2.           The reason and motive for the sacrifice is important.  Paul wanted the Jews to be saved. Therefore, he was willing to make sacrifices.  If we just don’t want to be a stumbling block then we make compromises.  However, if we are really concerned that the Gospel be spread and others saved, then we will be willing to make the necessary sacrifices.

              In the present day church there are occasionally people like these Jewish Christians that cause conflict within church.  Sometimes there is thinking that we should compromise.  However it is important to stand in a correct understanding of the Gospel and have a heart of love to be like the Jews to the Jews, and spread the Gospel of Christ.

II.          There is the help of God (vs. 27-36)

              “When the seven days were nearly over, some Jews from the province of Asia saw Paul at the temple.  They stirred up the whole crowd and seized him.” (27) First Paul was being criticized by the Jewish Christians.  Next Paul is arrested by the Jews.  The Jews from Asia are not Jewish Christians but pure Jews who hadn’t enter the Christian faith yet.    They thought that Paul had brought Trophinus, the Ephesian, into the temple area and had defiled the holy place.  The temple was a very important place for the Jews.  That was a symbol that God was with them.  They believed that God was there.  Not just anyone could enter the temple. There was a garden of the Gentiles.  The Gentiles couldn’t go in beyond this point. Anyone who went beyond that point would be considered making the temple unclean.  They thought that Paul had brought Trophimus into the temple and had defiled the temple.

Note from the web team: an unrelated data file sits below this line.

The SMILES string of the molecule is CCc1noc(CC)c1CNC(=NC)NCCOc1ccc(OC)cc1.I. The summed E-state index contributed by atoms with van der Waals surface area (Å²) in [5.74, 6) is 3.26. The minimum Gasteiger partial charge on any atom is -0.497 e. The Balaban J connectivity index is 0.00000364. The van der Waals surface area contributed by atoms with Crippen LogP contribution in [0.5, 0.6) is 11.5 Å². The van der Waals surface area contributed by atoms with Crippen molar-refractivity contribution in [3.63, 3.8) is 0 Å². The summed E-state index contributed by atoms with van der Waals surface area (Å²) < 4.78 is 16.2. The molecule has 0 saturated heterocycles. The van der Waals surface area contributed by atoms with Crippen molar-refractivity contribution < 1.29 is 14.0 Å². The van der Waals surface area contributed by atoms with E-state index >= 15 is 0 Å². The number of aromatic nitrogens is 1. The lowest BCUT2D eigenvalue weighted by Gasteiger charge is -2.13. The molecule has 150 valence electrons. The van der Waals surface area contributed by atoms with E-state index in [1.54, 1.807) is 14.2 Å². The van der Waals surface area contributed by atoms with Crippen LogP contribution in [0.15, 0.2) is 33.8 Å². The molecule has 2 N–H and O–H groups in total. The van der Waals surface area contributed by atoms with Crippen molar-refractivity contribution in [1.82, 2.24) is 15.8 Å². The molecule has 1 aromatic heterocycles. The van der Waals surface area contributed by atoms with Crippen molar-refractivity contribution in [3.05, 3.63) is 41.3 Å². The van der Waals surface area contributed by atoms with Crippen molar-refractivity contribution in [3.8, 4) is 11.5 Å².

However, this was not the case.  They had jumped to conclusions and thus made Paul a criminal.  It caused uproar and riots within the city. They tried to kill Paul but “news reached the commander of the Roman troops that the whole city of Jerusalem was in an uproar. He at once took some officers and soldiers, and ran down to the crowd.  When the rioters saw the commander and his soldiers, they stopped beating Paul.” (32) They were too stuck in their own thinking so they weren’t able to open their hearts and understand the present situation.

              When they tried to kill Paul, the commander of the Roman troops came and “they stopped beating Paul.” (32)   If the Roman commander would have been later, then Paul may have been killed.”  This was not because the Roman commander wanted to help Paul.  The Roman commander was worried about the riot and what influence it would have on his reputation. God used this fear to help Paul. Paul was helped by God.

III.        Use every opportunity as a chance to spread the Gospel. (37-40)